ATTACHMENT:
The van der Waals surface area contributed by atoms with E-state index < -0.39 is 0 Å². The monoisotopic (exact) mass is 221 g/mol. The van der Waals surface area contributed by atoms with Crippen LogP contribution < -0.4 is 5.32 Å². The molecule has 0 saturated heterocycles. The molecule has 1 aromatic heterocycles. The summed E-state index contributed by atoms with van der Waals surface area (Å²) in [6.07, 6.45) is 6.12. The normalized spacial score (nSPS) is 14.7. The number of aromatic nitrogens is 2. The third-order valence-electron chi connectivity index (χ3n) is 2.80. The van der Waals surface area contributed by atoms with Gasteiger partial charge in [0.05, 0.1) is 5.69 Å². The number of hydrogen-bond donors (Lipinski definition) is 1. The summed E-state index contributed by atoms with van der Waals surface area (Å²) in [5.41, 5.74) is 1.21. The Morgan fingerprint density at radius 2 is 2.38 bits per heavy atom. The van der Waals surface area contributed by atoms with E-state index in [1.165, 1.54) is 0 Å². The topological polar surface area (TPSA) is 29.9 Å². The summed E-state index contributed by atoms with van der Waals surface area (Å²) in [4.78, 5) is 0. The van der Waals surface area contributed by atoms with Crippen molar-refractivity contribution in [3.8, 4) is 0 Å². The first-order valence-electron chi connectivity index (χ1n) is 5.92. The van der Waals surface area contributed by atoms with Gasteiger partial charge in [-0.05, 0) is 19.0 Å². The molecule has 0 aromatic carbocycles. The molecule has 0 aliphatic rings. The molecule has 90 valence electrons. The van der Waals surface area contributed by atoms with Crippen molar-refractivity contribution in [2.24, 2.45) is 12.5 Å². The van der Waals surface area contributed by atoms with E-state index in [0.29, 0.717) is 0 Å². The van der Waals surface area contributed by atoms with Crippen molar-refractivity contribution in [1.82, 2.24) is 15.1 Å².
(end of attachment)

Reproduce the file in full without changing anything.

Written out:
The van der Waals surface area contributed by atoms with E-state index < -0.39 is 0 Å². The monoisotopic (exact) mass is 221 g/mol. The van der Waals surface area contributed by atoms with Crippen LogP contribution < -0.4 is 5.32 Å². The molecule has 0 saturated heterocycles. The molecule has 1 aromatic heterocycles. The summed E-state index contributed by atoms with van der Waals surface area (Å²) in [6.07, 6.45) is 6.12. The normalized spacial score (nSPS) is 14.7. The number of aromatic nitrogens is 2. The third-order valence-electron chi connectivity index (χ3n) is 2.80. The van der Waals surface area contributed by atoms with Gasteiger partial charge in [0.05, 0.1) is 5.69 Å². The number of hydrogen-bond donors (Lipinski definition) is 1. The summed E-state index contributed by atoms with van der Waals surface area (Å²) in [5.41, 5.74) is 1.21. The Morgan fingerprint density at radius 2 is 2.38 bits per heavy atom. The van der Waals surface area contributed by atoms with E-state index in [1.165, 1.54) is 0 Å². The topological polar surface area (TPSA) is 29.9 Å². The summed E-state index contributed by atoms with van der Waals surface area (Å²) in [4.78, 5) is 0. The van der Waals surface area contributed by atoms with Crippen molar-refractivity contribution in [3.8, 4) is 0 Å². The first-order valence-electron chi connectivity index (χ1n) is 5.92. The van der Waals surface area contributed by atoms with Gasteiger partial charge in [-0.05, 0) is 19.0 Å². The molecule has 0 aromatic carbocycles. The molecule has 0 aliphatic rings. The molecule has 90 valence electrons. The van der Waals surface area contributed by atoms with Crippen molar-refractivity contribution in [2.24, 2.45) is 12.5 Å². The van der Waals surface area contributed by atoms with E-state index in [0.29, 0.717) is 0 Å². The van der Waals surface area contributed by atoms with Crippen molar-refractivity contribution in [1.82, 2.24) is 15.1 Å².